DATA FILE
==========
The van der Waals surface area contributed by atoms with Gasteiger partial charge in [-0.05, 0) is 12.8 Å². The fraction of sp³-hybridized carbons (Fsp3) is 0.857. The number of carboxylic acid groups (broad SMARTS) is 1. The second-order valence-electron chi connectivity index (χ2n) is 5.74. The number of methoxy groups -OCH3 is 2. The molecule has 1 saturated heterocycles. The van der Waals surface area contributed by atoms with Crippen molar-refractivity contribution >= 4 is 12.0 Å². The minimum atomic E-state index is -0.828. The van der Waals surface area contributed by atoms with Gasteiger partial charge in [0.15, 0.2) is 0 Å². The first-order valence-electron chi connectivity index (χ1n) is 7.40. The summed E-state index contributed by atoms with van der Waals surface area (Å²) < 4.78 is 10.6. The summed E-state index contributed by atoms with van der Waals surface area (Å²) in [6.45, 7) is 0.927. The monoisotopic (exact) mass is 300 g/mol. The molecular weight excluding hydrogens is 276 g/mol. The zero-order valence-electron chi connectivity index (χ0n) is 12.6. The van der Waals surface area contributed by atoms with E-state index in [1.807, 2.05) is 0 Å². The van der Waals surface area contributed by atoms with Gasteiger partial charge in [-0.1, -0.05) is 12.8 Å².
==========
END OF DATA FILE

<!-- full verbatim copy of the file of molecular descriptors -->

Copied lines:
The van der Waals surface area contributed by atoms with Gasteiger partial charge in [-0.05, 0) is 12.8 Å². The fraction of sp³-hybridized carbons (Fsp3) is 0.857. The number of carboxylic acid groups (broad SMARTS) is 1. The second-order valence-electron chi connectivity index (χ2n) is 5.74. The number of methoxy groups -OCH3 is 2. The molecule has 1 saturated heterocycles. The van der Waals surface area contributed by atoms with Crippen molar-refractivity contribution >= 4 is 12.0 Å². The minimum atomic E-state index is -0.828. The van der Waals surface area contributed by atoms with Gasteiger partial charge in [0.15, 0.2) is 0 Å². The first-order valence-electron chi connectivity index (χ1n) is 7.40. The summed E-state index contributed by atoms with van der Waals surface area (Å²) < 4.78 is 10.6. The summed E-state index contributed by atoms with van der Waals surface area (Å²) in [6.45, 7) is 0.927. The monoisotopic (exact) mass is 300 g/mol. The molecular weight excluding hydrogens is 276 g/mol. The zero-order valence-electron chi connectivity index (χ0n) is 12.6. The van der Waals surface area contributed by atoms with E-state index in [1.807, 2.05) is 0 Å². The van der Waals surface area contributed by atoms with Gasteiger partial charge in [-0.1, -0.05) is 12.8 Å².